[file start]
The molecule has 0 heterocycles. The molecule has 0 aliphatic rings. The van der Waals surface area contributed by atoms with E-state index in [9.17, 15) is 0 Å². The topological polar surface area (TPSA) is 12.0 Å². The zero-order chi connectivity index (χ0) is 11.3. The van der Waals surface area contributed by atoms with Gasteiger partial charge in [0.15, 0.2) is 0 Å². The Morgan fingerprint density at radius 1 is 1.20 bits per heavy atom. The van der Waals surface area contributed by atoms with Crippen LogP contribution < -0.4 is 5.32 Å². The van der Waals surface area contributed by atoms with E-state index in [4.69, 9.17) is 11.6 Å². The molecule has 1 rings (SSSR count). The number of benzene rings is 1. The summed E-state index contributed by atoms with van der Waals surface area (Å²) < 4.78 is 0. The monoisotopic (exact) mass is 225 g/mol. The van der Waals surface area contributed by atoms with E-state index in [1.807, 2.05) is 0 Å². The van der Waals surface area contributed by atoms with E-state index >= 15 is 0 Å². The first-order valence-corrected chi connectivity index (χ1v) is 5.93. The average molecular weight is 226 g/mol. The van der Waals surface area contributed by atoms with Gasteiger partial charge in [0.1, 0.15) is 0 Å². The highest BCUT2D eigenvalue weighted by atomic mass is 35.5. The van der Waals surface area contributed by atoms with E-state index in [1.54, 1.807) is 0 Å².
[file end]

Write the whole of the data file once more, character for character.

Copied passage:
The molecule has 0 heterocycles. The molecule has 0 aliphatic rings. The van der Waals surface area contributed by atoms with E-state index in [9.17, 15) is 0 Å². The topological polar surface area (TPSA) is 12.0 Å². The zero-order chi connectivity index (χ0) is 11.3. The van der Waals surface area contributed by atoms with Gasteiger partial charge in [0.15, 0.2) is 0 Å². The Morgan fingerprint density at radius 1 is 1.20 bits per heavy atom. The van der Waals surface area contributed by atoms with Crippen LogP contribution < -0.4 is 5.32 Å². The van der Waals surface area contributed by atoms with E-state index in [4.69, 9.17) is 11.6 Å². The molecule has 1 rings (SSSR count). The number of benzene rings is 1. The summed E-state index contributed by atoms with van der Waals surface area (Å²) < 4.78 is 0. The monoisotopic (exact) mass is 225 g/mol. The van der Waals surface area contributed by atoms with E-state index in [1.807, 2.05) is 0 Å². The van der Waals surface area contributed by atoms with E-state index >= 15 is 0 Å². The first-order valence-corrected chi connectivity index (χ1v) is 5.93. The average molecular weight is 226 g/mol. The van der Waals surface area contributed by atoms with Gasteiger partial charge in [0.1, 0.15) is 0 Å². The highest BCUT2D eigenvalue weighted by atomic mass is 35.5. The van der Waals surface area contributed by atoms with E-state index in [1.54, 1.807) is 0 Å².